Steve Kelman looks at the potential -- and potential risks -- of letting algorithms drive government decision-making.
In the 1930s a renowned Austrian writer named Stefan Zweig fled the Nazis and headed to Brazil; a few years later he produced a book with the title, Brazil: Country of the Future. The predicted ascendency of Brazil never occurred, and after a while Brazilians started saying (they still do today), "Brazil is the country of the future and always will be." (It didn't help that shortly after the original book was published, Zweig committed suicide.)
I bring up this old story because the observation about Brazil reminds many people of the development over the decades of artificial intelligence. Like Brazil, AI has been hyped for a long time. Yet somehow the reality has never lived up to the promise.
As the Economist recently wrote, "The term ‘artificial intelligence' has been associated with hubris and disappointment since its earliest days. … AI research became notorious for promising much more than it could deliver."
Now, however, it appears that huge increases in the amount of data available through the Internet (which is essentially a raw material for developing AI product) and advances in how to "train" the computer to process that data are helping AI to finally come into its own. U.S. investment is skyrocketing, and the Wall Street Journal reported recently that China is putting major investments into AI as well.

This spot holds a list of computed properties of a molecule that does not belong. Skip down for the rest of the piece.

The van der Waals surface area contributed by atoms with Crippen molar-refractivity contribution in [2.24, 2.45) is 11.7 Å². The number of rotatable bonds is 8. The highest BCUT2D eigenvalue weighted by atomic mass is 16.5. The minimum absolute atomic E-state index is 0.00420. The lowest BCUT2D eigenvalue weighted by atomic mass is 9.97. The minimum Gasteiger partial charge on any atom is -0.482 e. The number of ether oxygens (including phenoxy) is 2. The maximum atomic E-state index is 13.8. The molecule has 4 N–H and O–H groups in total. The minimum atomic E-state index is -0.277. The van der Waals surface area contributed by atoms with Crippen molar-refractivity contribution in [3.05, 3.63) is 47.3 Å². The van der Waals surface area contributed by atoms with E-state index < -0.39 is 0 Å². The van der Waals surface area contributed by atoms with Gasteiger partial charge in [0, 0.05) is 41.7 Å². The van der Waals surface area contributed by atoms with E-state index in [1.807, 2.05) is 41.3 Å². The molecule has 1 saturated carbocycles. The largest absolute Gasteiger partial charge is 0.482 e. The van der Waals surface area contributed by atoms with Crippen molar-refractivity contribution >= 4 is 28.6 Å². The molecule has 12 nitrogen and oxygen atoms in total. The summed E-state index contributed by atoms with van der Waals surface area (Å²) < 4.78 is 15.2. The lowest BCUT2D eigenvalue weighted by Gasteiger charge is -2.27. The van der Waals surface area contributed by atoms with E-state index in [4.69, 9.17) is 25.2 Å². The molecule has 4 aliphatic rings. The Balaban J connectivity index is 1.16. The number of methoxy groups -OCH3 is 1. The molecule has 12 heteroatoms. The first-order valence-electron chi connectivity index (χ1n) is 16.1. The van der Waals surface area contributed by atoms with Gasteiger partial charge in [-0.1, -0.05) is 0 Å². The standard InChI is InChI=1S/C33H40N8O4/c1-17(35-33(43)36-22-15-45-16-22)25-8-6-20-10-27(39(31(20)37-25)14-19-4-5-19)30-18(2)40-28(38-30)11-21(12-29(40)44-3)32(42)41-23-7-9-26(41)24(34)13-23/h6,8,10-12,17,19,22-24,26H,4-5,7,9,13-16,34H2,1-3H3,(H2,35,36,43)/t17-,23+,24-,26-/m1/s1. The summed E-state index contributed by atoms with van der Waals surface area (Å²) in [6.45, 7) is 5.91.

Recently, however, Kate Crawford and Meredith Whittaker, the two organizers of a recent White House conference on public policy issues associated with AI , published a cautionary post on Quartz with the somewhat alarming (alarmist?) title, Have we given artificial intelligence too much power too soon?
Crawford and Whittaker write about the use of AI for decision-making or decision support -- uses which, along with facial recognition, are arguably the most important applications for AI in government.
AI applications produce algorithms (a word that has now migrated from high school math classes into widespread usage in the media), which are decision rules that have grown out of patterns seen by analyzing large amounts of data. The concern is that using these algorithms may yield biased or incorrect decisions. "AI systems," the authors write, "are already making problematic judgments producing significant social, cultural and economic impacts in people's everyday lives."
Much of what I read in Crawford and Whittaker's article was new to me, so I took the time to read the links to which they referred. For me, it was an eye-opener.